Before we think of the Affairs of Juliers, the vicinity of Aachen ought to engage us to make on that side the first efforts of our army to punish the heretics of that city, and to execute the Imperial Mandate discerned against them, of which the Archduke and the Elector of Cologne are Bearers. Every one knows with what boldness and with what contempt for the Imperial Mandates, the heretic citizens have dar'd usurp the government of Aachen, which belong'd formerly to the Catholics only. Thus an infinity of reasons oblige us to repress by force so unjust an usurpation.[12]

Ambrogio Spinola to his army, Maastricht, 1614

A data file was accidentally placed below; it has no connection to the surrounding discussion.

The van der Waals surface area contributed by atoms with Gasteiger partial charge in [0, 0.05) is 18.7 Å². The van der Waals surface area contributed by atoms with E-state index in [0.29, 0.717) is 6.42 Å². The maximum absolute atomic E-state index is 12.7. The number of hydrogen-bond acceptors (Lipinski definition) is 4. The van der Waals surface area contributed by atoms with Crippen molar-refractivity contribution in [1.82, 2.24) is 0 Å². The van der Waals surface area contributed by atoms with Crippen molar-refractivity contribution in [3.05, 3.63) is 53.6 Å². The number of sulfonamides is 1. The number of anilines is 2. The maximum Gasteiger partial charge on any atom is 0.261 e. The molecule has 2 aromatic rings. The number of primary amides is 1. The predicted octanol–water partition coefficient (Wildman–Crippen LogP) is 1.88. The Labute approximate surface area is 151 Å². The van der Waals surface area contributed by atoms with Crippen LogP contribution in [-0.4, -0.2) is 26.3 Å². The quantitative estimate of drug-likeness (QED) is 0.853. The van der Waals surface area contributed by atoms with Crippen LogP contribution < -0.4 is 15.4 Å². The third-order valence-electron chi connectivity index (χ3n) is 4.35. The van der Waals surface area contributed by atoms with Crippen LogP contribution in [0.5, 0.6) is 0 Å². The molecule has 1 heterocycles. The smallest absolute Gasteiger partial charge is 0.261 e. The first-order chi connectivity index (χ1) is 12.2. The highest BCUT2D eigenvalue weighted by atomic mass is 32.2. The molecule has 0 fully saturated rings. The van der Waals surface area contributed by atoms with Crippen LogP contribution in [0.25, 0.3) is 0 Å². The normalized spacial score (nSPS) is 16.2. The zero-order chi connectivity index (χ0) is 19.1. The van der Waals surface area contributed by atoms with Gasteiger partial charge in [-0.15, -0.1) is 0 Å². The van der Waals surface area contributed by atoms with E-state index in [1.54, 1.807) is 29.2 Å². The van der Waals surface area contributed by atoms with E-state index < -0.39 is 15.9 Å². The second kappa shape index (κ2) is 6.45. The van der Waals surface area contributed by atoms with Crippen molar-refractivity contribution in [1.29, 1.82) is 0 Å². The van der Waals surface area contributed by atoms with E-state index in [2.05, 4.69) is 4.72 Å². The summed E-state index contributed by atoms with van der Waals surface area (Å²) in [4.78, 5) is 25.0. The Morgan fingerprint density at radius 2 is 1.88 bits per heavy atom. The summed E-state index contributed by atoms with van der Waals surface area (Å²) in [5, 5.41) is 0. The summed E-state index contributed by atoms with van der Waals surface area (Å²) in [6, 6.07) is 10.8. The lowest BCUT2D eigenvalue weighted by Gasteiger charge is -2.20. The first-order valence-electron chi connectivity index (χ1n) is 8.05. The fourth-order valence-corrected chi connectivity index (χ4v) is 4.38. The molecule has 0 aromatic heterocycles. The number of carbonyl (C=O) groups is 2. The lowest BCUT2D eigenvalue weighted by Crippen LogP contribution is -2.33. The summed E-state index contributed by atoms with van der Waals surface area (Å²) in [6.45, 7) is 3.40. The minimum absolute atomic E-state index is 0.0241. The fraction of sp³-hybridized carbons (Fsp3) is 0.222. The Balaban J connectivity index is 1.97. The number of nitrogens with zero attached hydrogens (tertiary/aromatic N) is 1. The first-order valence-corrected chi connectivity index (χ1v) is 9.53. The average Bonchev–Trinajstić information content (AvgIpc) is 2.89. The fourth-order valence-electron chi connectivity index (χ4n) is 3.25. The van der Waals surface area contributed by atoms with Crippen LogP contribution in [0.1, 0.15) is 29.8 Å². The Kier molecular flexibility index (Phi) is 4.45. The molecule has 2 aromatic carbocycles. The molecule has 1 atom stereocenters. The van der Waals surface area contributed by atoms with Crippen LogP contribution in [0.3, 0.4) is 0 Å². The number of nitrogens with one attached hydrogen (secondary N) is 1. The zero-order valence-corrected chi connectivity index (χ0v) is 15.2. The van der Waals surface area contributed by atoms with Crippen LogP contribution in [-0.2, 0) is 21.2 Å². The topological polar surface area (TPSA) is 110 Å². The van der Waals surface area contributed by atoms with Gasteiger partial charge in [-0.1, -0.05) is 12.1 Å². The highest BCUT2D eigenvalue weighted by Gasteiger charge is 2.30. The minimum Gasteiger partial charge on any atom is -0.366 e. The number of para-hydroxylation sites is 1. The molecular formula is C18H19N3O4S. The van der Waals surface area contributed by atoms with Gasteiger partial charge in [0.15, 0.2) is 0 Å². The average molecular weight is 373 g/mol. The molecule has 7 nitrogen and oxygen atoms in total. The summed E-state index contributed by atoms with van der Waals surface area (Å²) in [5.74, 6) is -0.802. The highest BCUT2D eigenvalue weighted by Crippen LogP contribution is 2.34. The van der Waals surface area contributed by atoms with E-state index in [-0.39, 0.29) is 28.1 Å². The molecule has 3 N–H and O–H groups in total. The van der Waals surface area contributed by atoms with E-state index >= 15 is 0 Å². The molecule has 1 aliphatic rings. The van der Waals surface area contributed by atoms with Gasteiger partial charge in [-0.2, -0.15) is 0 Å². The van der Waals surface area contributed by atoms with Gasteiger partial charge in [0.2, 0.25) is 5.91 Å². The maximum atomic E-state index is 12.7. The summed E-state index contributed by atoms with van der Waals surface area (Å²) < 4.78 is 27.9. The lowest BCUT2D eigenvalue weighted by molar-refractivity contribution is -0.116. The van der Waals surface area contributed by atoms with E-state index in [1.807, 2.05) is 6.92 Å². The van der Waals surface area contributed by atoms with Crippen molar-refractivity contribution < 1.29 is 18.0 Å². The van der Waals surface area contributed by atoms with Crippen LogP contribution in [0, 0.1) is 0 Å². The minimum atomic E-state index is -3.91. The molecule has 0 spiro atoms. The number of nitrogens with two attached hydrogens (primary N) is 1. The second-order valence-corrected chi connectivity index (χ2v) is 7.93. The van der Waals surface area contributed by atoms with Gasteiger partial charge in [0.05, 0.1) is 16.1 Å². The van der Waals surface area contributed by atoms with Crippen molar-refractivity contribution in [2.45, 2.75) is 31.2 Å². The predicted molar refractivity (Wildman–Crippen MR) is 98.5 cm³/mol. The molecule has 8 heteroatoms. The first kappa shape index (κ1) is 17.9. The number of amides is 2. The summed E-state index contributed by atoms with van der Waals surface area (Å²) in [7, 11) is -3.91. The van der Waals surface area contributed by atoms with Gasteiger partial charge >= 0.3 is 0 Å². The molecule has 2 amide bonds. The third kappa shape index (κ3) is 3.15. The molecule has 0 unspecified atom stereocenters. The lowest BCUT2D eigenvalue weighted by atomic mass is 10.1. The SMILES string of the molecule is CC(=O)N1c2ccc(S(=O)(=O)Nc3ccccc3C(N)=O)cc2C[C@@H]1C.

In August, 1614, Spinola advanced to Maastricht and its surroundings, and established his camp with an army of 18,000 infantry, 2,500 cavalry and 11 artillery pieces. From Maastricht, Spinola's army entered in the Rhineland accompanied by Guido Bentivoglio, Pope's nuncio at Brussels, and two Imperial commissaries.[13] Luis de Velasco, general of the cavalry, opened the way with 600 cavalry, followed by 4 battalions of foot: one of Spaniards, one of Germans and Burgundians and two of Walloons. 600 other horses closed the march.[14] To prevent Aachen from being relieved from Jülich, Spinola detached what remained of his cavalry to block the road between the two cities.[15] The Spanish army appeared before Aachen two hours after its departure from Maastricht. The city lacked of modern fortifications, being surrounded by a single medieval wall.[15] The Spanish troops took a hills which commanded the city, within musket-shot from the walls, and erected a battery to threaten the inhabitants and the 600-man Brandenburgian garrison.[16] After several days of negotiations, and with little hope of reinforcements, the defenders surrendered Aachen to the Spaniards with great regret of Maurice, that could not be on time for relief.[17]